Increased IL-12 Expression Found in Vitiligo
VIENNA — Interleukin-12 may play a pivotal role in the pathogenesis of vitiligo by promoting melanocyte destruction via cytotoxic immune responses, Marcel Brönimann, M.D., said at the annual meeting of the European Society for Dermatological Research.
Interleukin-12 is known to stimulate production of interferon-gamma and other type 1 cytokines and to activate cytotoxic T cells.
Interleukin-12 also generates Th1 cell-mediated immune responses, which are characteristic of many autoimmune dermatologic diseases, explained Dr. Brönimann of the University of Bern (Switzerland).
Armed with this knowledge about how interleukin-12 functions, Dr. Brönimann investigated interleukin-12 expression in vitiligo.
Dr. Brönimann used real-time polymerase chain reaction and immunohistochemical studies of punch biopsy specimens of lesional and nonlesional skin obtained from 23 patients with untreated vitiligo and 5 control subjects without vitiligo who were undergoing cosmetic plastic surgery.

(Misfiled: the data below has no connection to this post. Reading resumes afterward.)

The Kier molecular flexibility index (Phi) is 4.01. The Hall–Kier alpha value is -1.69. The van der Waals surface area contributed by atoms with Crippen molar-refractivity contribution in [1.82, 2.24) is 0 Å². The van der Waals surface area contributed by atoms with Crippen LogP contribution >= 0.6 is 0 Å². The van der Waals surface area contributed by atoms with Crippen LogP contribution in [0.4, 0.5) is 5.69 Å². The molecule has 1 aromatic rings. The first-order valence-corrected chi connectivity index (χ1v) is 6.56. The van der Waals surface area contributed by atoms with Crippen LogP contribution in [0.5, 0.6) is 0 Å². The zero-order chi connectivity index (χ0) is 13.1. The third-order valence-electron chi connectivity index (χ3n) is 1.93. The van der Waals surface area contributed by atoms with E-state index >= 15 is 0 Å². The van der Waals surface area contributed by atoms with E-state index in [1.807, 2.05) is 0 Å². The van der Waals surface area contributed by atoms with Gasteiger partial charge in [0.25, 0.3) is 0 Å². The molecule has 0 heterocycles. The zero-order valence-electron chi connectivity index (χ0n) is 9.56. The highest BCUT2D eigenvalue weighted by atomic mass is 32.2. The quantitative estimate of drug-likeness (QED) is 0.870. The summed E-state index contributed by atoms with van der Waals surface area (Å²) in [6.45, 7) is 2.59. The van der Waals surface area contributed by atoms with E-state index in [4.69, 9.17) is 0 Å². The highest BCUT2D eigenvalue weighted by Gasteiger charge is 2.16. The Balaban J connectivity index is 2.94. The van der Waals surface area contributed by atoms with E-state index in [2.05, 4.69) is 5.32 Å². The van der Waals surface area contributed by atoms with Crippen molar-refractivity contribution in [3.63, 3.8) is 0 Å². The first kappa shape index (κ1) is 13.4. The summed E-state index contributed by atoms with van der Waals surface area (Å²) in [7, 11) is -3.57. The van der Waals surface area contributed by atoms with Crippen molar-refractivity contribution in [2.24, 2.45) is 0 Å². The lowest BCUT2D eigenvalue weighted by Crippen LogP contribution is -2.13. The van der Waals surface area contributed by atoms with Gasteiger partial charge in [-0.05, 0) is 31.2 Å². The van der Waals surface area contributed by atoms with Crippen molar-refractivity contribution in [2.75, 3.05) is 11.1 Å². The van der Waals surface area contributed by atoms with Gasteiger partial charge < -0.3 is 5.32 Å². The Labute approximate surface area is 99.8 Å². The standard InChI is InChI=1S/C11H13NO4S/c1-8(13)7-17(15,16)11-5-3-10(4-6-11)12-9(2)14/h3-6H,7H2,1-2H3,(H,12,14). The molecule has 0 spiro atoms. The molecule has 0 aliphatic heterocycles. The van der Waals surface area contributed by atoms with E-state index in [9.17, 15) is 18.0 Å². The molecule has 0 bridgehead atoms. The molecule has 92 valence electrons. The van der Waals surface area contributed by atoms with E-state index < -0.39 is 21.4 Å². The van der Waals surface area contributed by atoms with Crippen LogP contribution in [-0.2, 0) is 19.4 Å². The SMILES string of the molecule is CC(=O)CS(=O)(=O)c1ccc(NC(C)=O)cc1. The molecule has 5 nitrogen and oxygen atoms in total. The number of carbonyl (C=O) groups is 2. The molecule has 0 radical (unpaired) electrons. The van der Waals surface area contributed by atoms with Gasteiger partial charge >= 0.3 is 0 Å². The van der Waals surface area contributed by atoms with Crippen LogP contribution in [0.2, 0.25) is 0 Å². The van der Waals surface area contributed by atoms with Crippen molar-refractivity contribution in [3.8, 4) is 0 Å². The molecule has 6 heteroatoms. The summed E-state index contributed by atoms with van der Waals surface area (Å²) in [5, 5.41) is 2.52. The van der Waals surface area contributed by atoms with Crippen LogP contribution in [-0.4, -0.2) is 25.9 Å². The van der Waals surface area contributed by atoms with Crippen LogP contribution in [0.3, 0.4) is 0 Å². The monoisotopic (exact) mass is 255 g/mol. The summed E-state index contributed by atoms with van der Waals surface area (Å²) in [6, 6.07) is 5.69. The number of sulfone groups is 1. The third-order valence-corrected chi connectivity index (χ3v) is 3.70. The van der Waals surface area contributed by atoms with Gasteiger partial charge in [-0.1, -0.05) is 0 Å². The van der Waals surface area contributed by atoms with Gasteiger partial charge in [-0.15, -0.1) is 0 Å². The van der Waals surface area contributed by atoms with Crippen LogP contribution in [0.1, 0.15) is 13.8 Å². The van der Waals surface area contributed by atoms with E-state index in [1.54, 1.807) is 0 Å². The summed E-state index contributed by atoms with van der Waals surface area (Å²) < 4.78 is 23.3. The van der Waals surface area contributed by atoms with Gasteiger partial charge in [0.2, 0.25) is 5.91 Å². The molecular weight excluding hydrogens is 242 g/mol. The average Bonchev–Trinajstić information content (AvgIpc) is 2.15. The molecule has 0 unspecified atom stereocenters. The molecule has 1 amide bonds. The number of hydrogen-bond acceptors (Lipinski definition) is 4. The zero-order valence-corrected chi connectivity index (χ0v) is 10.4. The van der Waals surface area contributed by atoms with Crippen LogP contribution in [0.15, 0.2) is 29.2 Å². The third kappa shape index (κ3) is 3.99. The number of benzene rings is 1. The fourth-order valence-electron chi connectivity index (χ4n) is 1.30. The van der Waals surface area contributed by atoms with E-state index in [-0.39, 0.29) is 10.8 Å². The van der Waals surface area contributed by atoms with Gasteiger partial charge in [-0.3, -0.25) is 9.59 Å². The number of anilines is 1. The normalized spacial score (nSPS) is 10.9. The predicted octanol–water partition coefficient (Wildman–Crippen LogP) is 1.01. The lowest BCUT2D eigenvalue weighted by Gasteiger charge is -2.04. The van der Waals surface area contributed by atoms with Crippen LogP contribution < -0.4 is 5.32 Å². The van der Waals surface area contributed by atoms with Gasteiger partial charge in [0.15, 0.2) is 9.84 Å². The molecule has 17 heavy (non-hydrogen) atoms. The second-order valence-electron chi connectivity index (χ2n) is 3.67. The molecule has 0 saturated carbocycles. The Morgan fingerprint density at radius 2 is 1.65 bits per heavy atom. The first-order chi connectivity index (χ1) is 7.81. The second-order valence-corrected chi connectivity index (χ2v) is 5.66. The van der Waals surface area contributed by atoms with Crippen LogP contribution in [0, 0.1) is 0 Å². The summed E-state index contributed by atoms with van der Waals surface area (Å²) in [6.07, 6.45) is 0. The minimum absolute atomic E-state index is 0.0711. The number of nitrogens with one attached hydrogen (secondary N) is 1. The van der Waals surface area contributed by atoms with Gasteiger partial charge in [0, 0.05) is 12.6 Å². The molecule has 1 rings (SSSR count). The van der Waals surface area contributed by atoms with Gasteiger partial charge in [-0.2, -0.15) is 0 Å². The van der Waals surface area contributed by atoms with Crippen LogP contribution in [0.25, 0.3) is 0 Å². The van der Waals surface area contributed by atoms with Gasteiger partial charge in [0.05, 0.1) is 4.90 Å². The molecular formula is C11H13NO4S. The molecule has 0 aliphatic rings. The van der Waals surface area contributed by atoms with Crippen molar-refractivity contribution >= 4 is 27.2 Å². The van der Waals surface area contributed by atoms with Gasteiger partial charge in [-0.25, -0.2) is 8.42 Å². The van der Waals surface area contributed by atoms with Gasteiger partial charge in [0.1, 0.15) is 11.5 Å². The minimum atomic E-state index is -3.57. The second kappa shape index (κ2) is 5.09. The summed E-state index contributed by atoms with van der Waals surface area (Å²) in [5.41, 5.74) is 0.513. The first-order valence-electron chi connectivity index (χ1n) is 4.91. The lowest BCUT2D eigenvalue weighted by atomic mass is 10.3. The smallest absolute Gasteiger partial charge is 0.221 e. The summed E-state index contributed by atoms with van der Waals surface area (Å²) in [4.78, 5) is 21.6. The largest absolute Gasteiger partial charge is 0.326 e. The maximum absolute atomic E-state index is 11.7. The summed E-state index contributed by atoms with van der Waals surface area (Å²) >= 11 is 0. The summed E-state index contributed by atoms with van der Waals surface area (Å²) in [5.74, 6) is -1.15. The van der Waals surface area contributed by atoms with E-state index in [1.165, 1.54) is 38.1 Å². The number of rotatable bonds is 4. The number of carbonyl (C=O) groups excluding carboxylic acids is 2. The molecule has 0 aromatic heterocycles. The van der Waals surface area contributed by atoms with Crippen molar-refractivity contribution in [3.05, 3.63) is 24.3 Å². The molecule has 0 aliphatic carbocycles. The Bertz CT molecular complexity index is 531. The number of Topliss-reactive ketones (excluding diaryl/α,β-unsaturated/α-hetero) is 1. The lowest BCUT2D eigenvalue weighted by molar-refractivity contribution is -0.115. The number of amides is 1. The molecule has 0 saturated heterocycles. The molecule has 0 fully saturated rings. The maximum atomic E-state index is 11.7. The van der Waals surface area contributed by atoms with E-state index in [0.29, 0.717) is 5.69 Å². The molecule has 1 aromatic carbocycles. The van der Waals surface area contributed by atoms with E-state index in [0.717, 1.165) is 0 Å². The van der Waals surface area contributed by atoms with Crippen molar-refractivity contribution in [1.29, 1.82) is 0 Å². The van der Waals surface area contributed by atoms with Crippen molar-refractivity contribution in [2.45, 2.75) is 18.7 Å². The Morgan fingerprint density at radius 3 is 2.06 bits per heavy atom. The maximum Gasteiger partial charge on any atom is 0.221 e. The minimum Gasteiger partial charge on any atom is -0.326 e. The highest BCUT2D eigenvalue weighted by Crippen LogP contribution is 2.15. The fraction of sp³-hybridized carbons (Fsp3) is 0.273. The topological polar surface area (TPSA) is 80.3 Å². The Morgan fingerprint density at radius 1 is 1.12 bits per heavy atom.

Lesional skin contained significantly more interleukin-12 antibody-positive cells than did normal skin.
The interleukin-12 immunoreactivity was located chiefly in the cytoplasm of dermal macrophages and dendritic cells, and epidermal Langerhans cells.
The likely scenario is that dermal macrophages, dendritic cells, as well as epidermal Langerhans cells activate cytotoxic T cells by antigen presentation.
These findings provide further support for the hypothesis that vitiligo is an autoimmune disease, according to Dr. Brönimann, during his presentation at the meeting.